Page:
Topical Lidocaine for Localized Neuropathic Pain


Simona Lattanzi 1 , * , Leandro Provinciali 1

1 Neurological Clinic, Department of Experimental and Clinical Medicine, Marche Polytechnic University, Ancona, Italy

How to Cite: Lattanzi S, Provinciali L. Topical Lidocaine for Localized Neuropathic Pain, Arch Neurosci. 2016 ; 3(1):e28698. doi: 10.5812/archneurosci.28698.


Archives of Neuroscience: 3 (1); e28698
Published Online: January 9, 2016
Article Type: Discussion
Received: March 14, 2015
Accepted: June 15, 2015

1. Introduction

Neuropathic pain (NP) is defined like “pain arising as a direct consequence of a lesion or disease affecting the somatosensory system” (1). It greatly interferes with daily activities affecting overall quality of life and associated with high economic costs either at individual or social level (2, 3). Additionally, the great heterogeneity among different NP conditions, despite availability of novel treatments and pharmacological approach, makes its management a clinical challenge.

2. Arguments

Neuropathic pain affects millions people worldwide and would become increasingly common since ageing of population (4). Despite the burden of the disease, its management still remains greatly inadequate. Epidemiological surveys suggest that less than a half of patients receive clinically meaningful relief and many continue to experience moderate to severe pain despite using medications (5). Many factors might contribute to this scenario, as low accuracy in clinical diagnosis, low efficacy of treatments and their unfavourable tolerability profile, poor knowledge of drugs properties and their inappropriate prescription from physicians (6, 7). Additionally, either new drugs or novel routes of administration of well-known agents have enriched the available pharmacopeia and thus widened the expertise needed by health professionals. Prescription of therapy should be guided by many individual variables such as age, concomitant diseases, potential adverse effects and pharmacological interactions and personalized according to the characteristic features of painful syndrome itself as aetiology, pattern of symptoms and signs and localization. In this respect, localized neuropathic pain (LNP) has been recently introduced as a distinctive entity within the broad spectrum of peripheral NP and defined as “consistent and circumscribed area(s) of maximum pain associated with negative or positive sensory signs and/or spontaneous symptoms typical of neuropathic pain” (8).

LNP constitutes almost 60% of all cases of NP and encompasses a huge number of different conditions including post-herpetic and trigeminal neuralgia, localized diabetic neuropathy, traumatic and postoperative nerve injury, complex regional pain syndrome, neuropathic cancer and low back pain. The most striking implication for routine clinical practice for correct recognition of LNP lies in its potential responsiveness to local agents (9). The use of 5% lidocaine-medicated plaster, either alone or combined with traditional medications for NP as antidepressants, gabapentinoids and opioid analgesic, has become an emerging issue for several advantages related to a topical rather than systemic approach (10). Lidocaine is a targeted peripheral amide-type anesthetic agent. It stabilizes neuronal membranes and reduces ectopic discharges through the selective inhibition of the ionic fluxes through the abnormally sensitized sodium channels of hyperactive or damaged dermal nociceptors (11). The action on channels of damaged fibers without binding to undamaged ones provides an analgesic effect without a complete sensory block or anesthetic action (12). Furthermore, its prolonged application may promote an auto-regulatory down-regulation of channels, induce modification of the central sensitization and reduce the expanded receptor field and spinal cord excitability (13).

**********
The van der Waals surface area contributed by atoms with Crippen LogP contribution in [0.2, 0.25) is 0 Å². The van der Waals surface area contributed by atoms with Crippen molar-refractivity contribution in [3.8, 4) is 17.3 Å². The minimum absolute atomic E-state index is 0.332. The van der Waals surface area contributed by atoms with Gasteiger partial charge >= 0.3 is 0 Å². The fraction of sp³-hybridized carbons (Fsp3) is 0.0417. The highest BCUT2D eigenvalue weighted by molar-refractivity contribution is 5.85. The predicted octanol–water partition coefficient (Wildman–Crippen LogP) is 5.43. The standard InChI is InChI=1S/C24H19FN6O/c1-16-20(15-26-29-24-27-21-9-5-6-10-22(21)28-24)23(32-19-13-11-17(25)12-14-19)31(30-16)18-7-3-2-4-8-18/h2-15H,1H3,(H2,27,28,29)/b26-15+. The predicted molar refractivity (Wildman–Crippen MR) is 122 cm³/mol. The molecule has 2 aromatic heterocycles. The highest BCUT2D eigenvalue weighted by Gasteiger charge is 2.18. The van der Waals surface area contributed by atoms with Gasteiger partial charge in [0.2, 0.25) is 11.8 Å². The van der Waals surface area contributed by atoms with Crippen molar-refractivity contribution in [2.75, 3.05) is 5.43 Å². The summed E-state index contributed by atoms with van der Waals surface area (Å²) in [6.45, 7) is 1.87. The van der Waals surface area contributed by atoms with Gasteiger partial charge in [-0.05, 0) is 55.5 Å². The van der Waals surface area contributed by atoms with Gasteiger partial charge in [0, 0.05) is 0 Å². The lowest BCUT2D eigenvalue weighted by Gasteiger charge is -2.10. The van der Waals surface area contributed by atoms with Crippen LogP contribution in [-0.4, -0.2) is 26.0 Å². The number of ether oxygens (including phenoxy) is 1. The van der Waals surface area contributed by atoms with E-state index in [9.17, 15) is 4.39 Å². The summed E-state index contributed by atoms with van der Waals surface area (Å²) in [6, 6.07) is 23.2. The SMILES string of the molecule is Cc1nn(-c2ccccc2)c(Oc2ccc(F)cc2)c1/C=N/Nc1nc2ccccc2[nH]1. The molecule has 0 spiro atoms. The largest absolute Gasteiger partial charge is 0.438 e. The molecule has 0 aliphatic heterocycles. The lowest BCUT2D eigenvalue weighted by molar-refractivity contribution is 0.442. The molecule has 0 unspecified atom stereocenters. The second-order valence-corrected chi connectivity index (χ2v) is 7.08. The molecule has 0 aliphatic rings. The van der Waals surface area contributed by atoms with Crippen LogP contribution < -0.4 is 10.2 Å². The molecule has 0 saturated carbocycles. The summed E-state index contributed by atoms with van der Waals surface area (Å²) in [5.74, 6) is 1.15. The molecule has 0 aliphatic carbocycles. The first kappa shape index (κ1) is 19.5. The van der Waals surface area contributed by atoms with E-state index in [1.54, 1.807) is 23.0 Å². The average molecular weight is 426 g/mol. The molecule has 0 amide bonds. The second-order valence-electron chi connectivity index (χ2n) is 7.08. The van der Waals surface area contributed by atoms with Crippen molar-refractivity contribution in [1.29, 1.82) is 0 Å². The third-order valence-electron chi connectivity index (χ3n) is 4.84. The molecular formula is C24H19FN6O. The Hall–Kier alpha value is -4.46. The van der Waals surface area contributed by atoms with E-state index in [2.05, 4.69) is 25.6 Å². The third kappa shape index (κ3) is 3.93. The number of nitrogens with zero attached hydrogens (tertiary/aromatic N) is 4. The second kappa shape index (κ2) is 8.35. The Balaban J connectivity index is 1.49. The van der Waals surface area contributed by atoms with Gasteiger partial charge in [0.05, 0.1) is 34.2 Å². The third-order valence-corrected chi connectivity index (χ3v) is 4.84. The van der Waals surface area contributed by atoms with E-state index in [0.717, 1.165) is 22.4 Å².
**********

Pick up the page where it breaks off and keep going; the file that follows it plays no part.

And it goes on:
Since its minimal systemic absorption, topically applied lidocaine presents an excellent safety and tolerability profile with a very low risk of drug-drug interactions and adverse effects, mostly cutaneous at the site of application, and therefore high rates of adherence and compliance. Topical 5% lidocaine has been registered for the treatment of post-herpetic neuralgia, but there is accruing evidence for its effectiveness in other LNP conditions. In open label studies, lidocaine medicated plaster reduced pain intensity and painful area, negative impact of pain on daily activities and psychological distress, provided sustained relief in long-term treatment and improved overall quality of life in patients with localized painful syndromes (10-14). Furthermore, satisfactory clinical results could reduce concomitant drug use and simplify therapeutic regimen with the greatest benefit reached where safety concerns exist, especially in frail and elderly patients.

3. Conclusions

Despite increasing knowledge of its pathophysiological mechanisms, control of NP still remains scanty. In many cases, drugs can only provide partial relief and adverse effects, above all sedation, dizziness, nausea and constipation, influence adherence to treatment, limit the dose escalation and create a precarious balance between analgesia and tolerability (15). In this respect, when the predominant driver of NP may be recognized in a peripheral and localized generator, topical lidocaine may represent an appropriate choice. Since its proven efficacy and excellent short- to long-term tolerability, it should be considered more systematically in all treatment algorithms for LNP. Further studies should be prompted to identify suitable predictors of response and thus facilitate an evidence-based and individualized treatment approach.



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